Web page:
Illustration for article titled The Root’s Young Futurists 2020: Nominate the Leaders Who Are Ready to Change the World
Image: The Root
Young FuturistsYoung Futurists is our annual list of the 25 best and brightest young African-Americans who excel in the fields of social justice and activism, arts and culture, enterprise and corporate innovation, science and technology, and green innovation.

The 2020 election is shaping up to be one of the most consequential elections in American history, and frankly, many of us are stressed just thinking about choosing a new leader (and getting rid of the old one).

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But what if you had a chance to choose the leaders of tomorrow? We’re looking for the young, outspoken social justice activists who are doing the real work on the ground to change their communities for the better; the savvy young entrepreneur who is already providing real jobs and real opportunities; the young environmentalists who are literally fighting to save the planet and their future; the techy kids who would rather code and create new apps than play basketball (not that there’s anything wrong with that, we’re looking for that young superstar athlete in the making, too); the creative geniuses who can tell their stories through art, music and film.

If you know any African Americans between the ages of 10 and 24 who fit those descriptions, now is the time to nominate them for The Root’s 2020 Young Futurists.

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We will select 25 young leaders who are already making their mark in the fields of social justice and activism; arts and culture; enterprise and corporate innovation; science and technology; and green innovation (environment).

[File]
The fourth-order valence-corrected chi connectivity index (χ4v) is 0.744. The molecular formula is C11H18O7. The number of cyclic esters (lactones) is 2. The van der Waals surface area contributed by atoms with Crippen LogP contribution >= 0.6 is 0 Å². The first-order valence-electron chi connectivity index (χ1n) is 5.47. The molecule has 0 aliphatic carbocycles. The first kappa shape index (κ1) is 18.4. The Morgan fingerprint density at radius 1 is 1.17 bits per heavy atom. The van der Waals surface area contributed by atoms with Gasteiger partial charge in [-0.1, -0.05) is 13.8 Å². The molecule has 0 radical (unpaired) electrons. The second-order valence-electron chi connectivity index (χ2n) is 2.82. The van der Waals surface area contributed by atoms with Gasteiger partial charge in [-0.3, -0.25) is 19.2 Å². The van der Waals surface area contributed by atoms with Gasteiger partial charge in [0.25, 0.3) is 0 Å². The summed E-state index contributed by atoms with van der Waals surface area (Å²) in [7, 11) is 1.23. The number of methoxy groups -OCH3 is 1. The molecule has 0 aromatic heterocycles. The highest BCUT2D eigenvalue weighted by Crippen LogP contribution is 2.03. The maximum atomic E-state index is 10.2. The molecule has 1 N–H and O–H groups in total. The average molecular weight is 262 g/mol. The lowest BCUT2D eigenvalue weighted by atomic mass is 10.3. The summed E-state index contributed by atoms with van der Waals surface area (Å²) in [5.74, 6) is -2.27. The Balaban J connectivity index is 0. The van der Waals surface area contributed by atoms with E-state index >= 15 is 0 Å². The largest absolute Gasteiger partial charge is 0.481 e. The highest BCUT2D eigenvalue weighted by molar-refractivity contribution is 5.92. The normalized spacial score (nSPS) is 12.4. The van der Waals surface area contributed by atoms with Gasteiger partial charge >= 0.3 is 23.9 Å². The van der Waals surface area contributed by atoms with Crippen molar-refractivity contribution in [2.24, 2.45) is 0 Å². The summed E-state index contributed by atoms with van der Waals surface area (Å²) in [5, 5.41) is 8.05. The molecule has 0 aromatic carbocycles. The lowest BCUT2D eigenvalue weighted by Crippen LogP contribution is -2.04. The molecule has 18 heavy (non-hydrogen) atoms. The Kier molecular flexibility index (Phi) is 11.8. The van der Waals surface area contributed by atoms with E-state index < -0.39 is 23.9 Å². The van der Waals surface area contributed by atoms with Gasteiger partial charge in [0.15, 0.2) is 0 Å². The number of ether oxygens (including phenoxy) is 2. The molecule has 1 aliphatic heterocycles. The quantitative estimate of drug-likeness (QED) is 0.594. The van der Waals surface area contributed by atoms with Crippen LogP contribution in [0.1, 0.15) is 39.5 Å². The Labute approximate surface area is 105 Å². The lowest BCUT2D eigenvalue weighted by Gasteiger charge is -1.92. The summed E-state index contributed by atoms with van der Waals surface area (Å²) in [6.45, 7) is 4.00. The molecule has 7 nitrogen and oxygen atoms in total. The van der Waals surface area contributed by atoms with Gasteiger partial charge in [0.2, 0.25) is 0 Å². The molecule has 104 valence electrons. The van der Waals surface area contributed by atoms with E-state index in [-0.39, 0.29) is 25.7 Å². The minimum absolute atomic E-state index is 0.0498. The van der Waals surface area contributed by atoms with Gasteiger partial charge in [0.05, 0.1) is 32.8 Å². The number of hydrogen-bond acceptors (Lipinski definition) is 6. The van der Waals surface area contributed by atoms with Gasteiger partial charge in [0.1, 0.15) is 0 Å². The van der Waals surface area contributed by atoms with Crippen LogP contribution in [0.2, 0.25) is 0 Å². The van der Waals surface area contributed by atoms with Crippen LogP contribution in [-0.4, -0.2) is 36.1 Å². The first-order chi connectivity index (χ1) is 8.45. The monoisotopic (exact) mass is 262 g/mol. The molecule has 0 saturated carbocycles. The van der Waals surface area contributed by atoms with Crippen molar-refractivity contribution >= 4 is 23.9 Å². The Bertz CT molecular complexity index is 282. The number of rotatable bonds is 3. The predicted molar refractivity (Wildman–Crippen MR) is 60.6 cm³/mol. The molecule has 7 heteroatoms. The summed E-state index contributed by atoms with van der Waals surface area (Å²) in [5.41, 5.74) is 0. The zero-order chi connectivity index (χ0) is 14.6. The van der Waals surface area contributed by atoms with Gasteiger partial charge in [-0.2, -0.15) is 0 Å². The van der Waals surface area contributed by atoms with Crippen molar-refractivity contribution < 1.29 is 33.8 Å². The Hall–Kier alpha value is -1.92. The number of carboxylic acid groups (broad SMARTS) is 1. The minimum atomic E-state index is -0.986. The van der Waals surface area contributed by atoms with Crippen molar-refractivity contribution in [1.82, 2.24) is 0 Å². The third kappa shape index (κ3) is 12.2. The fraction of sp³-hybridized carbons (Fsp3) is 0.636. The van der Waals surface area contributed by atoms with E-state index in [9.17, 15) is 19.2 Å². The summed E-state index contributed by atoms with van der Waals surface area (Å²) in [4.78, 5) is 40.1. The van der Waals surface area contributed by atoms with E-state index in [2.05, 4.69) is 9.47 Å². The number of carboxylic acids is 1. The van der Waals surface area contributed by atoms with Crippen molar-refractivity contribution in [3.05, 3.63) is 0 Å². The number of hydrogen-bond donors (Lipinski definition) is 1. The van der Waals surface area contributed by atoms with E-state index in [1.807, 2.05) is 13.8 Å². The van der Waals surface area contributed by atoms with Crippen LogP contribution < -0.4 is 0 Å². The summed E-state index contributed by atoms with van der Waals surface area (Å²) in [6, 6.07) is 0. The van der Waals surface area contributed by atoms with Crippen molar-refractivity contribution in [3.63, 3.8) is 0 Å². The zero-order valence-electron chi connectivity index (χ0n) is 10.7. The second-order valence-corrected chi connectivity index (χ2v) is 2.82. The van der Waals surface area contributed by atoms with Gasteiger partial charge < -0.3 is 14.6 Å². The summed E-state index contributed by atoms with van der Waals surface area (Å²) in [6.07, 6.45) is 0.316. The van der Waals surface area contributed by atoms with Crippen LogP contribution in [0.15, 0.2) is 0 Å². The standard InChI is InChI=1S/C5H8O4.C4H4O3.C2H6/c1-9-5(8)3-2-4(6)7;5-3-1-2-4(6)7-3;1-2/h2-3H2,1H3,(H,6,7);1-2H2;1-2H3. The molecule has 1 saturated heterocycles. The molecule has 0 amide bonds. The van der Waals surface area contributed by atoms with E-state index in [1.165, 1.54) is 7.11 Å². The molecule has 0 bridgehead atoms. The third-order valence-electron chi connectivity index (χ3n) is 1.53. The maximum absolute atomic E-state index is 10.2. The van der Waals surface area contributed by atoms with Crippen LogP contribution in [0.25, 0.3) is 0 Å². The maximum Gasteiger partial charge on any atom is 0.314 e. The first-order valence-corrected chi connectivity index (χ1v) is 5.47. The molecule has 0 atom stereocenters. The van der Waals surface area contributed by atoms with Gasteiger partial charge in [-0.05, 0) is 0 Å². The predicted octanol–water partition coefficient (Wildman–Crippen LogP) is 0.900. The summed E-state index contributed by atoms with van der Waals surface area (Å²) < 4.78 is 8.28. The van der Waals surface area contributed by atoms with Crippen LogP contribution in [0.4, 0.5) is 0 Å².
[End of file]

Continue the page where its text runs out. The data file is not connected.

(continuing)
Last year, our list included some incredible kids, like 12-year-old Mari Copeny, who has been advocating for clean drinking water for her hometown of Flint, Mich., earning the title of “Little Miss Flint” in 2015—when she was 8. Or Black-ish star Marsai Martin, who is already crushing the Hollywood game after making history as the youngest executive producer of a major Hollywood film at age 14. Or Elijah Precciely, who entered college as a sophomore after receiving a full-ride scholarship to Southern University in May 2018, when he was 11.

Here’s your chance to tell us about the feature leaders who are destined for great things. The nomination period will run through Feb. 7. Please tell us about potential Young Futurists by filling out this nomination form.

Genetta M. Adams is Managing Editor of The Root.

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